February 17, 2023
By Kevin Glew
Cooperstowners in Canada
Former Montreal Expos catcher and award-winning broadcaster Tim McCarver passed away on Thursday at the age of 81.
McCarver died of heart failure in his hometown of Memphis, Tenn., according to MLB.com.
As a player, McCarver served as the personal catcher for Hall of Famers Bob Gibson and Steve Carlton and was the starting catcher on two St. Louis Cardinals’ World Series-winning teams (1964, 1967) before being dealt to the Philadelphia Phillies in October 1969.
On June 14, 1972, the Phillies traded the left-handed hitting catcher to the Expos for fellow backstop John Bateman. McCarver, who was 30 at the time, proceeded to bat .251 with five home runs in 77 games with the Expos.
After hanging up his playing spikes in 1980, McCarver evolved into a highly respected TV baseball analyst who broadcast games in 24 World Series and won the National Baseball Hall of Fame’s Ford C. Frick Award in 2012.
Between his playing and broadcasting careers, he spent parts of seven decades in Major League Baseball.
“Tim McCarver was an All-Star, a World Series Champion, a respected teammate, and one of the most influential voices our game has known,” Commissioner Rob Manfred said in a statement on Thursday. “As a player, Tim was a key part of great Cardinals and Phillies teams in his 21-year career. In the booth, his analysis and attention to detail brought fans closer to our game and how it is played and managed. Tim’s approach enhanced the fan experience on our biggest stages and on the broadcasts of the Mets, the Yankees and the Cardinals.”
Born on October 16, 1941 in Memphis, Tenn., McCarver was a multisport star in high school, excelling in football and baseball. He was attending the University of Memphis when the Cardinals signed him on June 8, 1959.
Just over three months later, a 17-year-old McCarver made his major league debut with the Cardinals. He’d spend the bulk of the following three seasons in the minors before becoming the Cards regular catcher in 1963.
The following year, he helped propel the Cards to the National League pennant and he was at his best in the World Series, going 11-for-23 (.478 batting average) in his club’s seven-game triumph over the New York Yankees.
In 1966, McCarver topped the National League with 13 triples, a rarity for a catcher, and was selected to his first of two consecutive All-Star games. For an encore, he set career-highs with 14 home runs and 69 RBIs in 1967 and also threw out 55.2% of runners attempting to steal off him. His performance earned him a second-place finish in the National League MVP voting and helped the Cardinals to another World Series title.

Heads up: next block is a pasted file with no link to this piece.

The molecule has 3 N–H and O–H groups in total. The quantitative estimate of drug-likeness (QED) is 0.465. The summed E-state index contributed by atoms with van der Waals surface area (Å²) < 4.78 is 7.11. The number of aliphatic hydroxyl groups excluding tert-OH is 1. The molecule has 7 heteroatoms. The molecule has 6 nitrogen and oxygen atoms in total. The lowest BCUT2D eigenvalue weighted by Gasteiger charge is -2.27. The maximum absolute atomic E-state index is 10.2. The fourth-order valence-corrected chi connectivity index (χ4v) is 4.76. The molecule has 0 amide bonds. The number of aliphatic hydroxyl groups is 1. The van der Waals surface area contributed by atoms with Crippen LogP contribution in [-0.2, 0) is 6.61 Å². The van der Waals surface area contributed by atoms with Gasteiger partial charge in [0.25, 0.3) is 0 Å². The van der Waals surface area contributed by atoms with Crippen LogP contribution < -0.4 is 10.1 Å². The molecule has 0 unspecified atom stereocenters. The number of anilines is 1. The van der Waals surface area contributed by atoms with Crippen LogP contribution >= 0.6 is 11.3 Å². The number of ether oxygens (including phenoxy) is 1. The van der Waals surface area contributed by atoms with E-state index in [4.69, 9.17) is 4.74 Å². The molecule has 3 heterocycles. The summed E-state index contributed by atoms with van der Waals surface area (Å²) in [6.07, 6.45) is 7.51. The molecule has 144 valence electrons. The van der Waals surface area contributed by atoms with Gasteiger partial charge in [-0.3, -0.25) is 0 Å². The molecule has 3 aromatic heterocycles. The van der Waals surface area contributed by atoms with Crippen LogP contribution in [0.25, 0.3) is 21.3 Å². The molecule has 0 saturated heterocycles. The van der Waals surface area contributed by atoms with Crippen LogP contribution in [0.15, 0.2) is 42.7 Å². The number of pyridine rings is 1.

In 1968, McCarver’s steadiness behind the plate helped Gibson record a miniscule 1.12 ERA, which remains the lowest ERA by a starting big league pitcher in modern history. On October 7, 1969, he was dealt to the Phillies, along with Byron Browne, Curt Flood and Joe Hoerner for Dick Allen, Jerry Johnson and Cookie Rojas. McCarver reported to the Phillies, but Flood famously refused to. The Cards eventually sent Willie Montanez and minor league pitching prospect Jim Browning to the Phillies to complete the trade.
McCarver caught for the Phillies for parts of three seasons before he was dealt to the Expos on June 14, 1972 for catcher John Bateman. It was thought to be a catcher for catcher deal, but Expos manager Gene Mauch had other plans. The veteran skipper proclaimed that rookie Terry Humphrey and backup John Boccabella would continue to be his catchers.
“Tim McCarver is just too good an athlete to be limited to only being a catcher,” Mauch told The Montreal Star. “And I intend to explore some possibilities and see if he can play elsewhere.”
There was talk McCarver would be used at third base and in left field, positions that he’d never played in the big leagues.
For his part, McCarver was happy about his trade to Montreal.
“I’m not just giving you the PR bit when I say I’m delighted it was to Montreal. Not so much the city, but the manager,” McCarver told The Montreal Star. “I respect Gene Mauch more than any man in baseball – although you’d never know it from the things we’ve shouted at each other across the diamond.”
One of the reasons McCarver was not being handed the starting catcher’s job were reports of his diminished arm strength.